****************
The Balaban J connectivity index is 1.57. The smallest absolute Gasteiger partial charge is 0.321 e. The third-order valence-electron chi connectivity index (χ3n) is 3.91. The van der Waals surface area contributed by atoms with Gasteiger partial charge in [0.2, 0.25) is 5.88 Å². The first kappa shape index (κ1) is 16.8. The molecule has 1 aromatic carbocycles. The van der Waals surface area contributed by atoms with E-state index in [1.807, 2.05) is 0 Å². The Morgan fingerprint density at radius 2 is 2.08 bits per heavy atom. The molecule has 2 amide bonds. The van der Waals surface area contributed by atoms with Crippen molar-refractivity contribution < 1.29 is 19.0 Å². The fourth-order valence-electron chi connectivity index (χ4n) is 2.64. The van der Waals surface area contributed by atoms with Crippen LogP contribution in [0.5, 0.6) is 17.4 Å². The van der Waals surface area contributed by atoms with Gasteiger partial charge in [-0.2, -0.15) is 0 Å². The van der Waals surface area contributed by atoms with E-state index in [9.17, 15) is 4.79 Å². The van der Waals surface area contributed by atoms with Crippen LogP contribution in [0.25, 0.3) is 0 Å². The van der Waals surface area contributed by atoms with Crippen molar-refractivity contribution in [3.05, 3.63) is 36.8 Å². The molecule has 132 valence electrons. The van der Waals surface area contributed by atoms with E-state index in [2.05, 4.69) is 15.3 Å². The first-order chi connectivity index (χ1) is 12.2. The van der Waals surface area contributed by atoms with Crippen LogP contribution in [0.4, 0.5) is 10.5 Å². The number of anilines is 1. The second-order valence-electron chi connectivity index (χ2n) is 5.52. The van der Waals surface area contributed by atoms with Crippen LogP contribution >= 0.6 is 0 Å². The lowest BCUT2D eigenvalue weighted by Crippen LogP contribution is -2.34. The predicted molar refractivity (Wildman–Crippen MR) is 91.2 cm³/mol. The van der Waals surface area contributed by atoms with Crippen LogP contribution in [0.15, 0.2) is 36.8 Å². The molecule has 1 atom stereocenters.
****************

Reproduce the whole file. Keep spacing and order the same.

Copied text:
The Balaban J connectivity index is 1.57. The smallest absolute Gasteiger partial charge is 0.321 e. The third-order valence-electron chi connectivity index (χ3n) is 3.91. The van der Waals surface area contributed by atoms with Gasteiger partial charge in [0.2, 0.25) is 5.88 Å². The first kappa shape index (κ1) is 16.8. The molecule has 1 aromatic carbocycles. The van der Waals surface area contributed by atoms with E-state index in [1.807, 2.05) is 0 Å². The Morgan fingerprint density at radius 2 is 2.08 bits per heavy atom. The molecule has 2 amide bonds. The van der Waals surface area contributed by atoms with Crippen molar-refractivity contribution < 1.29 is 19.0 Å². The fourth-order valence-electron chi connectivity index (χ4n) is 2.64. The van der Waals surface area contributed by atoms with Crippen LogP contribution in [0.5, 0.6) is 17.4 Å². The van der Waals surface area contributed by atoms with Gasteiger partial charge in [-0.2, -0.15) is 0 Å². The van der Waals surface area contributed by atoms with E-state index in [9.17, 15) is 4.79 Å². The van der Waals surface area contributed by atoms with Crippen LogP contribution in [0.25, 0.3) is 0 Å². The van der Waals surface area contributed by atoms with Crippen molar-refractivity contribution in [3.05, 3.63) is 36.8 Å². The molecule has 132 valence electrons. The van der Waals surface area contributed by atoms with E-state index in [2.05, 4.69) is 15.3 Å². The first-order chi connectivity index (χ1) is 12.2. The van der Waals surface area contributed by atoms with Crippen LogP contribution in [0.4, 0.5) is 10.5 Å². The number of anilines is 1. The second-order valence-electron chi connectivity index (χ2n) is 5.52. The van der Waals surface area contributed by atoms with Crippen LogP contribution >= 0.6 is 0 Å². The lowest BCUT2D eigenvalue weighted by Crippen LogP contribution is -2.34. The predicted molar refractivity (Wildman–Crippen MR) is 91.2 cm³/mol. The van der Waals surface area contributed by atoms with Crippen LogP contribution in [0.15, 0.2) is 36.8 Å². The molecule has 1 atom stereocenters.